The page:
The new, the emerging focal point of ServiceNow World Forum

It has been a busy year for ServiceNow when it comes to generative AI (GenAI) development, something not lost on company chairman and chief executive officer (CEO) Bill McDermott, who earlier this month said, “we are all agents of change and change has never happened this fast, it will never happen this slowly again.” It is, he said, time to “put AI to work.”

With that in mind, the focal point of a recent keynote address that kicked of the Toronto edition of the ServiceNow World Forum was how GenAI is and will be used in two Canadian organizations.

The formal launch of the company’s strategy in the GenAI space occurred late last month, when it announced new features as part of the Vancouver release of its Now Platform.

With it, the company is embedding generative AI, via its Now Assist family of solutions, in four existing products (Stock Keeping Units (SKUs)), launching Now Assist for IT Service Management (ITSM), Customer Service Management (CSM), HR Service Delivery (HRSD), and Creator.

Amy Lokey, vice president and head of global design at ServiceNow, said in a release the upgraded Now Platform is “designed to give our customers exactly what they need, as they face intensifying internal and external pressures that are forcing leaders to make difficult decisions, from tech disruption to heightened security, risk of a changing regulatory environment and more.”

Lokey, who participated in the Toronto keynote along with Nick Tzitzon, the company’s chief strategy officer, Sean Ellery, a vice president and head of digital and innovation, commercial banking at BMO, and Chris Henry, director of business IT programs at the federal House of Commons, outlined three strong points of GenAI implemented in the Vancouver release: “First, (it) does a great job of intense understanding.”

What that means, she said, is the ability to answer any search query in a manner that is “a hundred times better than it was before GenAI.

“Secondly, GenAI does a great job of summarizing information from broad swaths. and I’m sure within your business, you might have hundreds to thousands of knowledge-based articles, processes and information that is available to employees. GenAI can summarize that incredibly well.

“And last, but certainly not least, language generation – which is why is it called generative AI – because it creates things. Frequently employees have situations where they have to draft new content, write a message, write resolution notes, things of that nature. GenAI helps get them there so much faster by creating that first draft and really eliminating the blank canvas.”

Asked by Tzitzon how the technology can help BMO commercial, Ellery replied it allows staff to, for example, understand what a customer’s needs are through the use of various GenAI analysis tools and subsequently avoid any conflict. “It’s terrible for one of our relationship managers to have to  meet with a client who has been frustrated the day before. There is nothing worse than sending your team into a sharp object, so AI can really help us.”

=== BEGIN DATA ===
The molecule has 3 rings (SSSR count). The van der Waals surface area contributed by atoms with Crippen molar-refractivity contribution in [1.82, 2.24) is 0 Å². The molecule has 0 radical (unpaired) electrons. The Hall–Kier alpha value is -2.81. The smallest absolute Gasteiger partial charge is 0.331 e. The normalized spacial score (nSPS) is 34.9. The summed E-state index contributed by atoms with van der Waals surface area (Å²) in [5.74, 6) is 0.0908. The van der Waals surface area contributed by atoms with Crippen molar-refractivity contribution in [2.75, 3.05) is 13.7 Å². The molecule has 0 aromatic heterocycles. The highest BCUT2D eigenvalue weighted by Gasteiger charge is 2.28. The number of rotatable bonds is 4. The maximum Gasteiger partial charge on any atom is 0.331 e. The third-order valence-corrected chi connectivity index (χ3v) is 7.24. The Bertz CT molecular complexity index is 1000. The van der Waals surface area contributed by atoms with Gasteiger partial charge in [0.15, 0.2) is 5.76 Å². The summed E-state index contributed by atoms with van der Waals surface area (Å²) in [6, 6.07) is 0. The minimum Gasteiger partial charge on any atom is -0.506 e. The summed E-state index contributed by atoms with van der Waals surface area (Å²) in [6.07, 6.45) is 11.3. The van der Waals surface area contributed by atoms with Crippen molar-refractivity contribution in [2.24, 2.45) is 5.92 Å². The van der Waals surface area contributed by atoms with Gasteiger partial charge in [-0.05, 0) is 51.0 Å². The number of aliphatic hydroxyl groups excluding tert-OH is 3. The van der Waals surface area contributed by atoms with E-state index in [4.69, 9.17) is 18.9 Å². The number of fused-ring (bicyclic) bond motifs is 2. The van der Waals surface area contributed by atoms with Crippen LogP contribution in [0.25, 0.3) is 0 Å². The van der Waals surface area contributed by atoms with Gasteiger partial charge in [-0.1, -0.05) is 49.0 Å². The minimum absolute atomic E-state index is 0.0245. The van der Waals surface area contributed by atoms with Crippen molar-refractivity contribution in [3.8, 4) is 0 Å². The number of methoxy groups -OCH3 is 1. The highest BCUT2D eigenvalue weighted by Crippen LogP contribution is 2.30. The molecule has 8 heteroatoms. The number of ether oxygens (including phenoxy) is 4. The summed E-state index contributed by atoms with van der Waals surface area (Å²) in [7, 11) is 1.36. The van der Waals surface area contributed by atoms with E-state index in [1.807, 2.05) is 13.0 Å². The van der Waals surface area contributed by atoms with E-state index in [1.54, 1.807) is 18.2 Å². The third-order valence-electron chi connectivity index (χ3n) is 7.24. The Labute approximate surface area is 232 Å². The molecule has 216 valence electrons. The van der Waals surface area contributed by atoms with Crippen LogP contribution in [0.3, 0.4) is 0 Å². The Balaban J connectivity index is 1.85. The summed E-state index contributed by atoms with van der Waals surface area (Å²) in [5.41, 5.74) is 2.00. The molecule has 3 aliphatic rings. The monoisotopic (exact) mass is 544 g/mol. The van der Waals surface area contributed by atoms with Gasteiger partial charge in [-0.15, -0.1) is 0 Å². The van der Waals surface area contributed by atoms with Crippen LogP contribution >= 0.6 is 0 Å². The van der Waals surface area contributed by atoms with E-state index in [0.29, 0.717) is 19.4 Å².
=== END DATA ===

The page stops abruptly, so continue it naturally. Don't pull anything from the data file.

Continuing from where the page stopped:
“Customers need us to get out of the way so they can make money and run their business. The more tools that we can have to make sure we have real tangible insights that we can act upon, the better we are. But GenAI is huge for us, too. We have customers that want us to invite them in to learn about what we are doing and how we are doing it.”

Henry, who described himself as the “digital transformation enabler for 338 CEOs,” otherwise known as Members of Parliament or MPs, said, “we’re not bullish in terms of putting AI directly in front of them yet. Where we are bullish is equipping our service providers with AI to improve service delivery. We’ve invested a lot on the platform, we see immense potential.”

As for the overall importance of the Now platform to the institution as a whole, he said that federal MPs “need to stay focused on important matters for all of us – our country, whether it’s legislation or representing us as constituents with governmental matters. The last thing we need to do for these folks is let them get bogged down in that administrative burden.”

Automation has helped streamline many tasks within the organization, one of them being filling out security clearance forms. “You want to work on The Hill, you need to get clearance – at one point there was an 85 per cent error rate on them, so just imagine the back and forth,” said Henry.

“Let’s talk outcomes. Two hours saved per hiring case through automation and process optimizations. Let’s do some more math: 1,700 cases, two hours saved on each which is 3,400 hours per year. Let’s talk other elements than just onboarding or hiring new staff. There are tons of transactions, changing roles, changing direct reporting managers, 1.5 hours saved there, because we’re doing 900 of those a year as well, that’s 1,300 hours per year.”

Add it all up, he said, and “that’s 2.5 person-years put back into the hands of productivity for members. And what does that mean for us? We all pay taxes. This is taxpayers’ money going to better use at Parliament.”

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Jim Love, Chief Content Officer, IT World Canada

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Paul Barker
Paul Barker
Paul Barker is the founder of PBC Communications, an independent writing firm that specializes in freelance journalism. He has extensive experience as a reporter, feature writer and editor and has been covering technology-related issues for more than 30 years.

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